Book I: Chapter 19
June 20 (and a time long past)
Having just witnessed unwelcome memories from nearly 2,000 years ago I was ready for a break.
“Ha! ‘Surely Mary won’t wait around forever?’ Eh, Peter?” I quipped to myself as I remembered what my friend said and took another sip of my iced tea (yes it was a Long Island).
“Well, it seems we were wrong about that, for hell hath no fury like a woman scorned, right?”
Still on my porch, I snickered to myself with chagrin – for as I pondered the situation in hindsight it seemed that nobody got what they wanted:
- Lazarus never did get Mary.
- Jesus never accepted Mary’s advances.
- I’m still here rotting in this worn out husk of a body.
- All of our dreams have been dashed.
“Why have you cursed us like this, Lord?” And I threw my glass down on the porch – watching it smash into countless pieces, even as the remaining liquid quickly seeped through the floorboards. Overwhelmed with shame, I cried, “I am worn out calling for help, God. Will my life never end? Even if I end up in the land of gloom and shadow – even still I will go if it means I can only escape this so-called life!”
As if on cue, I noticed the radio was playing yet another one of my favorite songs – the Jim Reeves classic, “Am I that Easy to Forget?”
Guess I could find somebody, too. But I don’t want no one but you. How could you leave without regret? Am I that easy to forget?
I was about to let myself be drawn deeper into the song, when… “We interrupt this broadcast,” came the urgent words of the announcer, “with a special report about the assassination of UN Secretary General Ban Ki-Moon…”
“NO, not again – what about my Phillies game?”
I stewed as the Special Report was delivered — no less than thirty minutes of rigmarole about how, as yet, no one knew who had assassinated Ki-Moon (although I had a pretty good idea); that an emergency meeting of the UN had already taken place; and that William Henry Gates III (Bingo!) had already been elected as interim Secretary General.
After this, there was a short audio clip from Gates’ acceptance speech in which the beloved philanthropist explained that while his first inclination was to advise he was not worthy of such an honor, in fact he agreed to accept the nomination – at least on a short term basis – because he realized that the world needed him, and therefore he promised to do his best to lead the planet to prosperity.
Gates took the opportunity to remind people that he’d continue to work hard to help himself and others like him overcome their White Privilege disease, and as proof of his commitment to promoting BLM and Critical Race Theory goals he announced he was changing his name to the Muslim-inspired moniker Dr. Ghaz ‘al Ridwan Ma’bus. (Just like Teri had warned Alan about – although Teri missed the part about Gates taking on the “Dr.” title – apparently stealing a page from the puppet president Joe Biden’s wife’s playbook on how to give yourself fake credentials). Next this new Dr. Ma’bus explained how he would use his UN platform to protect the world from Climate Change disasters in the hopes that building a more sustainable world would eventually put an end to the never-ending cycle of pandemics that had plagued our planet since 2019.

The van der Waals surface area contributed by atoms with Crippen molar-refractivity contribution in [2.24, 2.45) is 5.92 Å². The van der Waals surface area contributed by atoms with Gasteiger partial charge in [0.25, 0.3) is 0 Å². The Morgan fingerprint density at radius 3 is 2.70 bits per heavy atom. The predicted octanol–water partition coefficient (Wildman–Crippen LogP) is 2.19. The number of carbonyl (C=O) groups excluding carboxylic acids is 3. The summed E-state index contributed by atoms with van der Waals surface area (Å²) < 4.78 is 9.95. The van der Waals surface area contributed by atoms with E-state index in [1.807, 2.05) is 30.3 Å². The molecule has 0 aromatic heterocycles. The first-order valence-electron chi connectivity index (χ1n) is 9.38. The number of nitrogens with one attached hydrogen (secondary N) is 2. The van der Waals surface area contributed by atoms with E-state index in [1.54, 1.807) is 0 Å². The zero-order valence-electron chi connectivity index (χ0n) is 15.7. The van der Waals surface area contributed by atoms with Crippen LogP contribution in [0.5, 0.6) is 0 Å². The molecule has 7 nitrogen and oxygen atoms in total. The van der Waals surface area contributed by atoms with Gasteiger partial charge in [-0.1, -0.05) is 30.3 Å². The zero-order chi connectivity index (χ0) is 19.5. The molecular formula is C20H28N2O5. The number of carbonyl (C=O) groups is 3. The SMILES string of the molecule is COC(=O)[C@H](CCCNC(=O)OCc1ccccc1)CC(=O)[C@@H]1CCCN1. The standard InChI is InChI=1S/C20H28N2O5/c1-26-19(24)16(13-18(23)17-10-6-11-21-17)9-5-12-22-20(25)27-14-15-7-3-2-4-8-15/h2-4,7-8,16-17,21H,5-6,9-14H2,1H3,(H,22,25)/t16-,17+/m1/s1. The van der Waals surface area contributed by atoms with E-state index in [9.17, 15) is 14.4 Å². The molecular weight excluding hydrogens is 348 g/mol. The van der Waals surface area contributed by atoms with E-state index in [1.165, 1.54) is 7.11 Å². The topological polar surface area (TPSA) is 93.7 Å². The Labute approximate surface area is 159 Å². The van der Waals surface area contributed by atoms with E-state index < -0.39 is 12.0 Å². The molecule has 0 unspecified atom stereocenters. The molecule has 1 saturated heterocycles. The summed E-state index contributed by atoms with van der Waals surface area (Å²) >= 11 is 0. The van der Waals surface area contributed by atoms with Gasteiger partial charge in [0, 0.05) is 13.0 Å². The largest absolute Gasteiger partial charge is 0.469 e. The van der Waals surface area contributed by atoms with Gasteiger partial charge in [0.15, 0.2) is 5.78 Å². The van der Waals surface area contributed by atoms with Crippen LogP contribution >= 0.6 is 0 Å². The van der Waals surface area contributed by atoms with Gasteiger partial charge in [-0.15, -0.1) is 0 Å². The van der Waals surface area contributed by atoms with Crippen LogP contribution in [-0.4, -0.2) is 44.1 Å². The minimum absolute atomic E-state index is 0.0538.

Gates nee Ma’bus’ message was one of hope and freedom for all people in the world and he the more he talked the more he promoted himself as the People’s Savior.
Now as odd as this might sound, during the initial newscast I was quite dour – especially when Dr. Ma’bus was talking about the UN Agenda 2030 propaganda pawns like BLM, CRT, and Covid, and about his silly new name. Yet the more the Gates/Ma’bus audio clip was playing, the more I found myself getting inspired (just a bit) by Bill’s passion when he proclaimed himself to be our savior as Ghaz al’ Ridwan Ma’bus. It was a contagious sensation that I could not shake and soon enough a smile began to form beneath the scraggly curls of my beard the more I listened to Ma’bus smooth voice.
His voice beckoned me.
And then, as if the shackles of two thousand years of lethargy were suddenly released, I jumped up and looked to the Heavens. “Could this really be The Time?” I was actually hopeful. And in spite of myself, I began to praise, “When my soul is downcast within me, I will remember you. O Lord, have you returned to us in the person of the Muslim Savior Ghaz ‘al Ridwan Ma’bus?”
Meanwhile, Dr. Ma’bus continued to talk – encouraging the world to unite in brotherly love across every race and religion — and my Hope sprang even higher!
“Lord, are you him?” I desperately clutched my radio, hanging on the savior’s next words.
But then it happened, for as the applause from the crowd became so overwhelming, Ma’bus himself could no longer be heard.
“Noooooooo!” I collapsed in despair. “Don’t desert me again!”
Yet, my protests were to no avail. And when the regular newsman’s voice came back over the speaker, my newfound inspiration evaporated; once more I felt as if I was nothing more than a worthless sinner who had yet again been forgotten and abandoned.
I don’t want your pity.
If there were any last vestiges of hope, I quickly beat them down.
But then a small, still voice inside me seemed to say…
“John, John, why do you forsake me?”
Yet I refused to listen. Instead simply reached towards my radio, and clicked the dial.
A lone tear trickled down my cheek, as I resolved to go inside and get into bed – to put an end to another miserable day.
And trudging along the porch, “Let the world take care of itself. Or let Gates’ Ma’bus persona do it. He doesn’t need me. You don’t need me, Lord. Nobody needs ME anymore.”
And with that, I went inside and closed the door – leaving even my Phillies to fend for themselves.